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Why buy renewable energy?

Wind turbine 2.jpgIf “renewable energy” makes you think of installing a wind turbine in your backyard, think again! There are ways of purchasing renewable energy without necessarily installing it directly on-site. And for those of you who think wind turbines are a blight on our landscape, I have to ask—would you rather have a power plant in your backyard? But I digress…

Did you know you may be able to buy renewable energy directly from your utility company? Also known as “clean” or “green” energy, renewable energy is electricity supplied entirely or in part from renewable energy sources, such as wind and solar power, biomass, geothermal, and hydropower. Buying renewable energy helps put non-polluting forms of energy in the energy stream. To learn more about the benefits, go to the National Renewable Energy Laboratory’s web site provides or if you’d like to see the environmental impact of different energy products, check out the Power Scorecard.

There are basically three types of green power: renewable electricity, renewable energy certificates (RECs), and on- site renewable generation. Renewable electricity is generated using renewable energy resources and delivered through the utility grid. REC’s (also known as tradable renewable certificates, green tags, or green energy certificates) represent the environmental, social, and other positive attributes of power generated by renewable resources (such as carbon off-setting). On-site renewable generation is electricity generated using renewable energy resources at the end-user’s facility (solar panels or a wind turbine). The first two, and really, the first, is the one most easily available to most of us (though of course, you can install the wind turbine too!). Here’s how to do it:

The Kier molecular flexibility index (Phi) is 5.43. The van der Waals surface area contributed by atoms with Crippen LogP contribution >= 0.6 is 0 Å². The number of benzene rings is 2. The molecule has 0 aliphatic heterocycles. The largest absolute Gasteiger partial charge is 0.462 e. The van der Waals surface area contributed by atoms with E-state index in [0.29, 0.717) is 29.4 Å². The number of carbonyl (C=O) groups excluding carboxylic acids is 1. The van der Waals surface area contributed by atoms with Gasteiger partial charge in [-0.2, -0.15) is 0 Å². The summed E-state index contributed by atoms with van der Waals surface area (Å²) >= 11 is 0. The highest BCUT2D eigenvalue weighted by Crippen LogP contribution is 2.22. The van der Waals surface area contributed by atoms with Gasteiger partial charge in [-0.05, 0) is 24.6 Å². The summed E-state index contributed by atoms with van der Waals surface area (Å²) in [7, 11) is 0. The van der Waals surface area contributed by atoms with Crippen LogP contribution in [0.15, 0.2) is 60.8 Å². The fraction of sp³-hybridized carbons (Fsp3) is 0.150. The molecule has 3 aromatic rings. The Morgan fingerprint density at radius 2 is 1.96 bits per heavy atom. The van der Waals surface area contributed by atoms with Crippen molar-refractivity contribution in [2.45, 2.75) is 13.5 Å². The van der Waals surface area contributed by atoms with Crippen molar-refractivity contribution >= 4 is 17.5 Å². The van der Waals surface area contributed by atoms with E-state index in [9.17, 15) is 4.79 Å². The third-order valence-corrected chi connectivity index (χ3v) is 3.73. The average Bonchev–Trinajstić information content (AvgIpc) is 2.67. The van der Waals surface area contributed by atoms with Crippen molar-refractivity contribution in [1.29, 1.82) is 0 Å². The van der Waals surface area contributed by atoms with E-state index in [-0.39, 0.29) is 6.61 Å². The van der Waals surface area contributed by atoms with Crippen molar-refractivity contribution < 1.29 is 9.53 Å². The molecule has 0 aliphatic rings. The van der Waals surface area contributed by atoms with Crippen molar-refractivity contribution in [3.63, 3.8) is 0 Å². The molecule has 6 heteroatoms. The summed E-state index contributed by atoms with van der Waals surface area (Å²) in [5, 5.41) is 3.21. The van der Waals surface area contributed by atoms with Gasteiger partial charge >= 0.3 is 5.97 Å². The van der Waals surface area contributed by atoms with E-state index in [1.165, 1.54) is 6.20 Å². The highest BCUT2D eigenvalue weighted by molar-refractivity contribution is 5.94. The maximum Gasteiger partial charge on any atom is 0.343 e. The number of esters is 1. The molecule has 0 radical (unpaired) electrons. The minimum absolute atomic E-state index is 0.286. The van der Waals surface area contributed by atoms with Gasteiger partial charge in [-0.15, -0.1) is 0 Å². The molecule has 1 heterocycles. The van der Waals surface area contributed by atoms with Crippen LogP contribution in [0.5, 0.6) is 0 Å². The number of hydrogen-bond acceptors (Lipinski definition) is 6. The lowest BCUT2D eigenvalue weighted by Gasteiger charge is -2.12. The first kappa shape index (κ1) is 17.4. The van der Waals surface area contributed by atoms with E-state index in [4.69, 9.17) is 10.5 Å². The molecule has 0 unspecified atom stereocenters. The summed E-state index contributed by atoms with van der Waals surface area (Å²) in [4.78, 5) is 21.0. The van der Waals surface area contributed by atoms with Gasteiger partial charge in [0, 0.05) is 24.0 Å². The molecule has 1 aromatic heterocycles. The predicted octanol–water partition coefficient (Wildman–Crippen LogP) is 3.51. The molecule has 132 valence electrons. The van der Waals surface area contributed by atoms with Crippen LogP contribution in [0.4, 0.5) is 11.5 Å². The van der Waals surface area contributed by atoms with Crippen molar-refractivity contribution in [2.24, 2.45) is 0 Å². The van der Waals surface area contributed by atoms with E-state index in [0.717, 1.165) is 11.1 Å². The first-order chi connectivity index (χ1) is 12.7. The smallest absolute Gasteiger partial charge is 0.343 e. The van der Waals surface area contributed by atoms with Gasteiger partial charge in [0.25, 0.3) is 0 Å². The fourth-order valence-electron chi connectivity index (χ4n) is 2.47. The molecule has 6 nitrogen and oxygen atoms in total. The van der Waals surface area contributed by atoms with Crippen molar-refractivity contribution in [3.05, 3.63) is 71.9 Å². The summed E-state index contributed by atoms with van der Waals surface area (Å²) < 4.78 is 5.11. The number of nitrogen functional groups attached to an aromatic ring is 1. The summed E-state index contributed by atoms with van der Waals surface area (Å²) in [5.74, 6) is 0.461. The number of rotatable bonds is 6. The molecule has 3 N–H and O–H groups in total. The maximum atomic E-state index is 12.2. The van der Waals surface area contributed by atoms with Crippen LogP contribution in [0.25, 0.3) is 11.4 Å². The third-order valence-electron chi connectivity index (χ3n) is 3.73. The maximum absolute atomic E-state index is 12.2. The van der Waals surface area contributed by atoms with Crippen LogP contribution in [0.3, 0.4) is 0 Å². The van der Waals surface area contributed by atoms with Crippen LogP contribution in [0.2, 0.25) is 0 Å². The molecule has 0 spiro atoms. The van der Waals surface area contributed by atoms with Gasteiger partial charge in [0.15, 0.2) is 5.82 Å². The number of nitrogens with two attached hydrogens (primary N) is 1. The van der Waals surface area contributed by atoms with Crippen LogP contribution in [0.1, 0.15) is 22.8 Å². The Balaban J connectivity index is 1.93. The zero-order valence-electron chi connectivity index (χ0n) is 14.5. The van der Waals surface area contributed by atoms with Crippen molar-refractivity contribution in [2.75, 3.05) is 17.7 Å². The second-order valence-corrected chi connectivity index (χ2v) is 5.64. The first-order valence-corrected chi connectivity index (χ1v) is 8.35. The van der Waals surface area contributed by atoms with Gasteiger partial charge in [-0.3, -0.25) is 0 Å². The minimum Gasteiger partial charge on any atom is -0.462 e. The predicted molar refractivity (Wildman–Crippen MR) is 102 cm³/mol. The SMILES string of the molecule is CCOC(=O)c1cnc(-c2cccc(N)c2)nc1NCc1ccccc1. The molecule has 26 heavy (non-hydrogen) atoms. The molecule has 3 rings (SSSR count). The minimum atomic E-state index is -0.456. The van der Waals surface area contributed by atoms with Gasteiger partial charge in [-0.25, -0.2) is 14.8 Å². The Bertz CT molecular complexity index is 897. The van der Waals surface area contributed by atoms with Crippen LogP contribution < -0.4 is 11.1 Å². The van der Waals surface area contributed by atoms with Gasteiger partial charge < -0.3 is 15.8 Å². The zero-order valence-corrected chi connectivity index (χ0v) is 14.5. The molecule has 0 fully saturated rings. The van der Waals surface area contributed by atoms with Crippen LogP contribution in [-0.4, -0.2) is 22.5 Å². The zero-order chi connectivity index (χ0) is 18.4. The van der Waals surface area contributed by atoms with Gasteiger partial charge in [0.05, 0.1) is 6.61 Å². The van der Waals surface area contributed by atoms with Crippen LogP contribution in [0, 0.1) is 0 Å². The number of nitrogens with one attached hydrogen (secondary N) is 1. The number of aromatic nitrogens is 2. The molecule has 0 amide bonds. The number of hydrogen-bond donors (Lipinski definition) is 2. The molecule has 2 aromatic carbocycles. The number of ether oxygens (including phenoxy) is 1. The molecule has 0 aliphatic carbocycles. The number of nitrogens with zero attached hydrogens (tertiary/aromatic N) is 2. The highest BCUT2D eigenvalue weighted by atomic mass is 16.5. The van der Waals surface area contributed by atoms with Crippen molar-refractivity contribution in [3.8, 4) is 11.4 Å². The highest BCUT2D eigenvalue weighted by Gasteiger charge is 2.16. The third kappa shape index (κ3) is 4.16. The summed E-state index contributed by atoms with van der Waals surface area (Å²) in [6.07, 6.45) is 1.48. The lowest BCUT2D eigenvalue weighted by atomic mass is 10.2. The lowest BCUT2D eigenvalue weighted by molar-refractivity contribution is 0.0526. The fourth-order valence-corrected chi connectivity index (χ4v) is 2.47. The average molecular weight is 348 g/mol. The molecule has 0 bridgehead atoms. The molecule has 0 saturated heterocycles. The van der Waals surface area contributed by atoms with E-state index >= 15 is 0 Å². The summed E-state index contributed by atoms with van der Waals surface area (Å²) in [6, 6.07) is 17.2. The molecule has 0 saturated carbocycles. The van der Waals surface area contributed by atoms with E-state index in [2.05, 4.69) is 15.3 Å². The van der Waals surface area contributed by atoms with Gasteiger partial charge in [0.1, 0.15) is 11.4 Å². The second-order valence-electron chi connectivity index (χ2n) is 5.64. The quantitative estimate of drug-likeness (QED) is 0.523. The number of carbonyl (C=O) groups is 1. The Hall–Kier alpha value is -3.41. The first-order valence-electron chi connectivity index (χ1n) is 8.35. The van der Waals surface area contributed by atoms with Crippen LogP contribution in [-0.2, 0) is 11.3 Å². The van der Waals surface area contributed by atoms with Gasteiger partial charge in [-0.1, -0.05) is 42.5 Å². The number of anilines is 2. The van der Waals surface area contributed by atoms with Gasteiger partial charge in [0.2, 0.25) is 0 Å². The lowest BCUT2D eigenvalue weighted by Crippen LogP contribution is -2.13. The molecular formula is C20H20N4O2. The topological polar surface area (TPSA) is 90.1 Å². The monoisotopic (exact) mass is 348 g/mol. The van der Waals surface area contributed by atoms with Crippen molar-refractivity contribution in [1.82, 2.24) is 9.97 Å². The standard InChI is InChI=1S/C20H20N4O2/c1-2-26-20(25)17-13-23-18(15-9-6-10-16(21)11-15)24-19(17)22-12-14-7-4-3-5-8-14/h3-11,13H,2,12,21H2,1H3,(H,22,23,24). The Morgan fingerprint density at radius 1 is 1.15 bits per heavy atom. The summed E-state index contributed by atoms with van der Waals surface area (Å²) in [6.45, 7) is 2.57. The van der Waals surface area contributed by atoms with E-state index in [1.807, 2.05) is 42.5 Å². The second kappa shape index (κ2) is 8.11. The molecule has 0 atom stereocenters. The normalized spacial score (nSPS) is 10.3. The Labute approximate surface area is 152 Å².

• If retail electricity competition is allowed in your state, you may be able to purchase green power from an alternative supplier. Even if that’s not the case, you may still be able to purchase it through your utility company. Many utilities have “green pricing” programs, where you can pay a premium on your utility bill to support the generation of renewable energy sources. Go to SmartPower, select your state and see what forms of “clean energy” are available in your area. Also, check out the Database of State incentives for Renewables and Efficiency (DSIRE) for potential incentives related to green energy in your state .
  • Cost will vary based on factors such as availability of subsidies in your state, market price of conventional electricity, and availability and quality of the renewable energy sources. The DOE’s web site can also offer more guidance on buying clean energy.
  • If in doubt about the “green” power supplier, ask the company if they are “Green-e” certified. Green-e is a non-profit that reviews suppliers and certifies clean energy products; certification is voluntary, but they have certified over 100 companies across the country, so there should be one in your area. RECs are certified by the Environmental Resources Trust through its EcoPower certification program.
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And don’t forget: the more you can reduce your energy consumption, the less energy you will need to buy overall, so first and foremost, improve your energy efficiency and find ways to conserve energy!